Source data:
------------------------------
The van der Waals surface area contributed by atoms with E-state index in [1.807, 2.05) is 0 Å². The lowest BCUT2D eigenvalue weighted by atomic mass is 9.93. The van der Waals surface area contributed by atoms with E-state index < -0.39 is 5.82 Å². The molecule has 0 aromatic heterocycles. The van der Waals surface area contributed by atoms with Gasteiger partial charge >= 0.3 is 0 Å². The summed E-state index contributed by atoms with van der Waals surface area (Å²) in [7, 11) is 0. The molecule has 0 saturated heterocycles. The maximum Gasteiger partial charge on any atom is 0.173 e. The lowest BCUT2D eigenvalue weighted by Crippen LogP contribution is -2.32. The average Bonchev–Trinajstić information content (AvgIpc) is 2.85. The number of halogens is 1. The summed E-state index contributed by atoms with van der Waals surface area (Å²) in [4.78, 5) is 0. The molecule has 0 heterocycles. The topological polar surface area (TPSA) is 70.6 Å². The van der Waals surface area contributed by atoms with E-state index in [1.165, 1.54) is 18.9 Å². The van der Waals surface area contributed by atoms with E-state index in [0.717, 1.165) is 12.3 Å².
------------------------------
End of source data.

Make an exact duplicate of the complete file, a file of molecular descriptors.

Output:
The van der Waals surface area contributed by atoms with E-state index in [1.807, 2.05) is 0 Å². The lowest BCUT2D eigenvalue weighted by atomic mass is 9.93. The van der Waals surface area contributed by atoms with E-state index < -0.39 is 5.82 Å². The molecule has 0 aromatic heterocycles. The van der Waals surface area contributed by atoms with Gasteiger partial charge >= 0.3 is 0 Å². The summed E-state index contributed by atoms with van der Waals surface area (Å²) in [7, 11) is 0. The molecule has 0 saturated heterocycles. The maximum Gasteiger partial charge on any atom is 0.173 e. The lowest BCUT2D eigenvalue weighted by Crippen LogP contribution is -2.32. The average Bonchev–Trinajstić information content (AvgIpc) is 2.85. The number of halogens is 1. The summed E-state index contributed by atoms with van der Waals surface area (Å²) in [4.78, 5) is 0. The molecule has 0 heterocycles. The topological polar surface area (TPSA) is 70.6 Å². The van der Waals surface area contributed by atoms with E-state index in [1.165, 1.54) is 18.9 Å². The van der Waals surface area contributed by atoms with E-state index in [0.717, 1.165) is 12.3 Å².